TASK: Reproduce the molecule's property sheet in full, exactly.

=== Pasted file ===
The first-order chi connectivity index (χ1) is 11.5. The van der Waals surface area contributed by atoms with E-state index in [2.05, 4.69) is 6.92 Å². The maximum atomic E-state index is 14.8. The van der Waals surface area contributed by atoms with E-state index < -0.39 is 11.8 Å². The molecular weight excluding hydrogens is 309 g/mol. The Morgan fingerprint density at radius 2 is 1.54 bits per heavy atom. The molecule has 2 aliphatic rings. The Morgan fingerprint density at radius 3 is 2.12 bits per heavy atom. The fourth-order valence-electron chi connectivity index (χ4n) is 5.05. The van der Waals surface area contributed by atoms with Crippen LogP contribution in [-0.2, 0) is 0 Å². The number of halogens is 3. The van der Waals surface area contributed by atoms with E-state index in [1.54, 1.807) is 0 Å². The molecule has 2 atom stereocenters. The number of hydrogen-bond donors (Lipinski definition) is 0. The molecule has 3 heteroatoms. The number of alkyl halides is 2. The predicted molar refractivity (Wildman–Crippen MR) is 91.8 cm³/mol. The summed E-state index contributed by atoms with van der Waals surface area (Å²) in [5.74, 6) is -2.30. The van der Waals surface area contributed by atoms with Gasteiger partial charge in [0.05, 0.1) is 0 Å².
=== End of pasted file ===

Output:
The first-order chi connectivity index (χ1) is 11.5. The van der Waals surface area contributed by atoms with E-state index in [2.05, 4.69) is 6.92 Å². The maximum atomic E-state index is 14.8. The van der Waals surface area contributed by atoms with E-state index < -0.39 is 11.8 Å². The molecular weight excluding hydrogens is 309 g/mol. The Morgan fingerprint density at radius 2 is 1.54 bits per heavy atom. The molecule has 2 aliphatic rings. The Morgan fingerprint density at radius 3 is 2.12 bits per heavy atom. The fourth-order valence-electron chi connectivity index (χ4n) is 5.05. The van der Waals surface area contributed by atoms with Crippen LogP contribution in [-0.2, 0) is 0 Å². The number of halogens is 3. The van der Waals surface area contributed by atoms with E-state index in [1.54, 1.807) is 0 Å². The molecule has 2 atom stereocenters. The number of hydrogen-bond donors (Lipinski definition) is 0. The molecule has 3 heteroatoms. The number of alkyl halides is 2. The predicted molar refractivity (Wildman–Crippen MR) is 91.8 cm³/mol. The summed E-state index contributed by atoms with van der Waals surface area (Å²) in [5.74, 6) is -2.30. The van der Waals surface area contributed by atoms with Gasteiger partial charge in [0.05, 0.1) is 0 Å².